If you’ve been following us in the last few weeks, we’re in a sermon series called Reforming. Reforming. And today’s message is called Divided for a Purpose. That can leave you wondering, what’s God up to? God, what are you doing in my life? Questions that arise, wondering even where he is in the midst of it all. And I think it’s an especially of those times of deep loss, personal loss or tragedy when we can question God to the very heart depths of our hearts. In the ebb and flow, life is not easy much of the time, isn’t it? And you may have questions that even today you might still be looking for an answer from God. But if you’re at all like me, I mean there are times in my life, probably in yours, when tough things have happened for which actually God’s purpose is quite clear. And this is the first point I’d like us to get into our minds and hearts this day, and that has to do with discipline. That God disciplines us for our own, um, do you remember as a child, or perhaps as a parent, you might have said or heard these words when discipline’s about to be issued. You’ll thank me for this later. Yeah, right. I never believed those words, and my parents told the truth. And the reality is that, no, I never did thank them right afterwards.
Now, years later, in hindsight, I can see their good intention and the lessons they wanted me to learn, and I can thank them. Now for us today, we might not see it that way when we are going through a rough patch in our life and I have questions for God. But I can hear God saying, you’ll thank me for this later. Are you willing to hear that from Him and receive it? I know I can look back at times in my life, hard times, didn’t understand why it was all going on. But now in hindsight, I’ve realized that it was actually God’s gracious. And loving hands like that of a potter that actually brought me to and through those difficulties so that he might correct me and teach me to follow his ways. Discipline. It comes in different forms. I got permission from my nine year old grand, uh, nine year old granddaughter to use this image of her. This is her at about one and a half or two. What is that? You know what that is? Time out. Yeah, it’s just precious. And, um, grandma, Ann and I picked up on our daughter and her husband’s discipline patterns.
And so once when we were at a county fair, next picture please, uh, she’s in time out again. Wasn’t playing well in a pool of plastic balls. Has God ever put you in time out? Have you ever experienced? The Discipline of the Lord. This is Reformation Weekend, and way to go wearing red today on this day that we remember. The recapture of the gospel of Jesus Christ through that whole reformation. Christ alone, faith alone, word, God’s word alone, grace alone, for the glory of God alone.
And yet that process through which that reforming of the church occurred actually caused the Christian church to divide in two, Catholic and Protestant. Now why would God allow this division in his church? Today’s sermon really comes out of 1 Kings chapter 12, and if you’ve got your Bibles or devices, you can turn there. I’m not going to be reading as much from there as from Jeremiah later on, but it’s, it’s really a look at the time in the history of the people of Israel, in the Old Testament, when God actually divided the nation of Israel in two. Now, why would God… Allow division of his people. This sermon title is called Divided for a Purpose.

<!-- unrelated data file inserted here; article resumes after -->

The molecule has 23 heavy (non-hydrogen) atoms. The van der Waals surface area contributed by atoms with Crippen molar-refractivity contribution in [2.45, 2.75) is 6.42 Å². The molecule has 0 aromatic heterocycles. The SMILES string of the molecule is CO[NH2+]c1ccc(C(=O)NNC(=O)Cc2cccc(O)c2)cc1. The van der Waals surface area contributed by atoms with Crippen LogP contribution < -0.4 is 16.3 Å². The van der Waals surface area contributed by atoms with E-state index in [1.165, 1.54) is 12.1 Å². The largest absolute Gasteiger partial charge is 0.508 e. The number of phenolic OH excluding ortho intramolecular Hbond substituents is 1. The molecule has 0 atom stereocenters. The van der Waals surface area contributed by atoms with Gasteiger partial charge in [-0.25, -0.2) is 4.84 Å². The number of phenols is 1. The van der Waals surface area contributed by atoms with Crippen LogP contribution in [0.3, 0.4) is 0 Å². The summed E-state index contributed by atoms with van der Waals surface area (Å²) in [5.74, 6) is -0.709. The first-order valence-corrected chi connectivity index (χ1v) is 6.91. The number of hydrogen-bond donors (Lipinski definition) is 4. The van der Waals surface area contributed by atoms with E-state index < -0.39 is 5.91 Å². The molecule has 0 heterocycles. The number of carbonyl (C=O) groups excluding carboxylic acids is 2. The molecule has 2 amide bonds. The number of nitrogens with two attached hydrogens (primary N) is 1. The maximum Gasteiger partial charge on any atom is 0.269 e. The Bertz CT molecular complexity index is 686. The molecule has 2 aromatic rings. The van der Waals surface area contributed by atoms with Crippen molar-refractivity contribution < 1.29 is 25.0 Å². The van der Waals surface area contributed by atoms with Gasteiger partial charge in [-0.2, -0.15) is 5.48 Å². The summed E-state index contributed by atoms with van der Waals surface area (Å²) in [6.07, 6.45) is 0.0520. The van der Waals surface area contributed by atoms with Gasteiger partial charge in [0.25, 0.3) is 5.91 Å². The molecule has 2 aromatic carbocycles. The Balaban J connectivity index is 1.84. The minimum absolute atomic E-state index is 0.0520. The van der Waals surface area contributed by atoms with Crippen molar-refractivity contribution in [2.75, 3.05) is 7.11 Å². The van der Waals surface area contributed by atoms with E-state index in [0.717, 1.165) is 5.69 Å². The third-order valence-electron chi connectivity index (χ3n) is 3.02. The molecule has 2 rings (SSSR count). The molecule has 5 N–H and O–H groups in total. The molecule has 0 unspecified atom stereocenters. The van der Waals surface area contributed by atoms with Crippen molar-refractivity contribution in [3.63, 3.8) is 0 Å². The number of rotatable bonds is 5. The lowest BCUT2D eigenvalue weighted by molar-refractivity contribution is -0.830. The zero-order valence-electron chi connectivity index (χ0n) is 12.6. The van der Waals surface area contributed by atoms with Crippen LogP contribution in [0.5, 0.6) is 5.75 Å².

And that’s there intentionally. Forming and reforming. Last week, we looked at King David. A man, as the Bible says, after God’s own heart. Under King David was ushered in, really, the beginning of the golden age of the nation of Israel. One nation, united in, uh, of twelve tribes. Under… These kings fast forward to today’s message divided for a purpose in the scriptures We read how the kingdom of Israel was divided in two one nation now of ten tribes in the north two in the south In fact this time is known in the history of the people of Israel as the divided Kingdom. Interestingly, it took 120 years for the kingdom to be united and uh, under one monarchy. First was Saul, then David, and then his son Solomon. 120 years. But it only took 17 for Solomon’s son to throw it all away. Now, today, reformation Sunday, we remember another time. When God’s people were divided in two.
This time it’s a divided church. And we as Lutherans actually celebrate it. Isn’t that curious? Celebrating the dividing of God’s church. Why is that? 506 years ago, the beginning of what is called the Reformation occurred when on October 31st, 1517, an Augustinian monk named Martin Luther nailed 95 assertions 95 feces to the doors of the castle church in Wittenberg, Germany. And you can see a replica of the 95 feces out in the foyer on your way out today. I think it’s important to note, Martin Luther didn’t want to divide the Christian church. I mean, he was a monk in the Catholic Church, of the Augustinian order. No, Luther didn’t want to divide the church. Luther wanted to reform the church from the errors he identified.
But instead of reforming, it really was a revolution. As a battle ensued between the Catholic Church leadership and this renegade monk in Germany, amplified by subplots and geopolitics at play. But all this to say and raise this question, why would God divide his people? Why would God divide the kingdom of Israel? I mean God’s people had taken possession of the promised land, a land promised centuries earlier to Abraham, Isaac, and Jacob. And then now, led by, you know, after Moses and the Exodus, led by Joshua into possessing the land and then the monarchs come and there’s this one nation. Why would God divide the kingdom of Israel into two?
I think the same question could be asked kind of in the context that we’re remembering today. Why would God allow his church to be divided in two? Well, 1 Kings chapter 12 verse 15, I think, gives us a clear answer to that first question, where the Bible reads, this is about the dividing of the kingdom. `This turn of events was from the Lord. And why? To fulfill the word the Lord had spoken. And I think it also answers the question about the division.
Let me just give you a quick review of what led up to the dividing of Israel in two. God had used these three kings to build the kingdom of Israel up. Saul, David, and David’s son, Solomon. Saul was rejected by God because he continually disobeyed God. didn’t follow him. Under David, the kingdom of Israel was greatly strengthened and David’s son, Solomon, started off really well, asking God for wisdom to lead the people instead of wealth or power, and God gave him all of it.